She has been developing her work on music education and spirituality and Pianist Ivana Gavric released her has presented this at the International third album on Champs Hill Records Music Society for Music Education in October, featuring works by Grieg. World conference in Thessaloniki, She launched the disc in the USA with as well as in Lithuania, South Africa debut performances at the Phillips and New York. She has developed Collection in Washington DC and thinking on interfaith dialogue at the Gilmore Festival Rising Stars through publishing articles and Series. In the UK, she will launch the chapters and arranging and directing disc with a recital at The Wigmore Hall events in the UK and overseas. She on Thursday 28 November at 1pm. has lectured and given workshops on young people’s creativity in the Women’s University, Tokyo.

Ivana Gavric

June’s new work In a Golden Coach celebrating the Queen’s coronation

Continued overleaf 


Work with acclaimed musicians from the outset Build your profile with regional and national performance opportunities Study at an Apple Authorised Training Centre and All-Steinway School


was performed by 250 performers and the Southern Sinfonia in Winchester Cathedral. Her new one woman performance A Crack in the Cosmos has been performed in Yorkshire, Basingstoke, Winchester, Lourdes and Louvain University. She is also working on a new piece for Winchester Cathedral on the theme of the Futures of Capitalism entitled The Great Turning and a new performance on abuse entitled Seeing in the Dark.

Above: Eleftheria Kotzia Right: Cromarty Youth Opera’s performance of Noye’s Fludde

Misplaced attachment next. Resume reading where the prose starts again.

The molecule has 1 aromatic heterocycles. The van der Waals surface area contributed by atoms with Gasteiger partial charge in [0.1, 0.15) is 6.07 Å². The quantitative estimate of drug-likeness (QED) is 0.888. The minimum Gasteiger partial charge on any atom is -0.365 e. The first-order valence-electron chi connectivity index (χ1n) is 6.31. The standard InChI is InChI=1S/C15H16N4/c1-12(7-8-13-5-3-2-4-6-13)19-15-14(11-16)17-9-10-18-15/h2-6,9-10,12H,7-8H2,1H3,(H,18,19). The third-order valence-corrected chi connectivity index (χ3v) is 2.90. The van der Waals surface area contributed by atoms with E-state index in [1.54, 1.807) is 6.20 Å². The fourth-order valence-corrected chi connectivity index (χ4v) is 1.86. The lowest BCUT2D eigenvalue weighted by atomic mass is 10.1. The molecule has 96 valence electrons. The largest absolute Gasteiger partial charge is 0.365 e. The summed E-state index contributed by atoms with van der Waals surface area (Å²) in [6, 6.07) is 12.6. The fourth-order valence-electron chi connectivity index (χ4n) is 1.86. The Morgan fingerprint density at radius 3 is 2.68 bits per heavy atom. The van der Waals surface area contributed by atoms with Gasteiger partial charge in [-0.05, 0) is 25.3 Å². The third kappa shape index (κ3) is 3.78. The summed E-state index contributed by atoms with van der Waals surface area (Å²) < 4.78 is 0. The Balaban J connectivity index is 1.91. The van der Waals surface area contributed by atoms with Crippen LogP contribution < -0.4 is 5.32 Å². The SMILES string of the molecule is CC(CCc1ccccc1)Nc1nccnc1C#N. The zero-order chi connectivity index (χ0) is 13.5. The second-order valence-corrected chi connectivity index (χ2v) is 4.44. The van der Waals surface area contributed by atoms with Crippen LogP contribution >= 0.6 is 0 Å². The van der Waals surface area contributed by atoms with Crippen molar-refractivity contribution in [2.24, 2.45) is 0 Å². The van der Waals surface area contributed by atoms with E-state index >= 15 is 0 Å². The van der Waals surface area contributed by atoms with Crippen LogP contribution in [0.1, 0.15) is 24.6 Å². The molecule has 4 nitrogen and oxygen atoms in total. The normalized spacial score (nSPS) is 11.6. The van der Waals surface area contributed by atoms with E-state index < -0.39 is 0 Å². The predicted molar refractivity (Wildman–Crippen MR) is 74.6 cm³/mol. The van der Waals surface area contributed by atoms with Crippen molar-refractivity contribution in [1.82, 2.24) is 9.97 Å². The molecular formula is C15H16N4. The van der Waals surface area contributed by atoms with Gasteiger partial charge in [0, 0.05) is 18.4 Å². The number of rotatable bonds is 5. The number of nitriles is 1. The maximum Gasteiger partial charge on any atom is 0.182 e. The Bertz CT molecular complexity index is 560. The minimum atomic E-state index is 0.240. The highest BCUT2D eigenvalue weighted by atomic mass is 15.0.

is 25 miles north east of Inverness and, like Orford where the work was premiered, is a seaside town with a population of about 700. Children came from Cromarty and nearby villages rehearsing and performing in the last three weeks of the summer holiday. Noye was sung by Andy McTaggart from Scottish Opera with all other roles sung by children. The orchestra, as Britten intended, included adults and children of all abilities. The production which was June is convenor of the Centre for conducted and directed by Edward Arts as Wellbeing at the University Caswell involved over seventy of Winchester. participants, many of whom were experiencing opera and Britten for Gypsy Ballad the first time, and played to a total Eleftheria Kotzia has recorded a new audience of 570. The project received CD of guitar works entitled Gypsy generous funding from The Middleton Ballad. The disc consists of a wideTrust and Creative Scotland and plans ranging repertoire of little known are in place for Cinderella by Peter works containing folkloric and ethnic Maxwell Davies next August. elements which express the voice of the contemporary classical guitar including Suite Castellana, by the Spaniard Moreno Torroba, as well as songs and dances from the ‘old world’ (Armenia, Macedonia, the Balkans, Persia). Joaquin Rodrigo was influenced by Romani music and the gypsy song Sostar Mange, was beautifully crafted by the Czech composer Sylvia Bodorová in her Gypsy Ballad. From the ‘new world’ the famous tangos Cumparsita and El Choclo from Argentina and Uruguay are the only arrangements, alongside original salon music from Brazil, the infectious rhythms of the Afroinfluenced music of the Caribbean and the purity of Venezuelan song.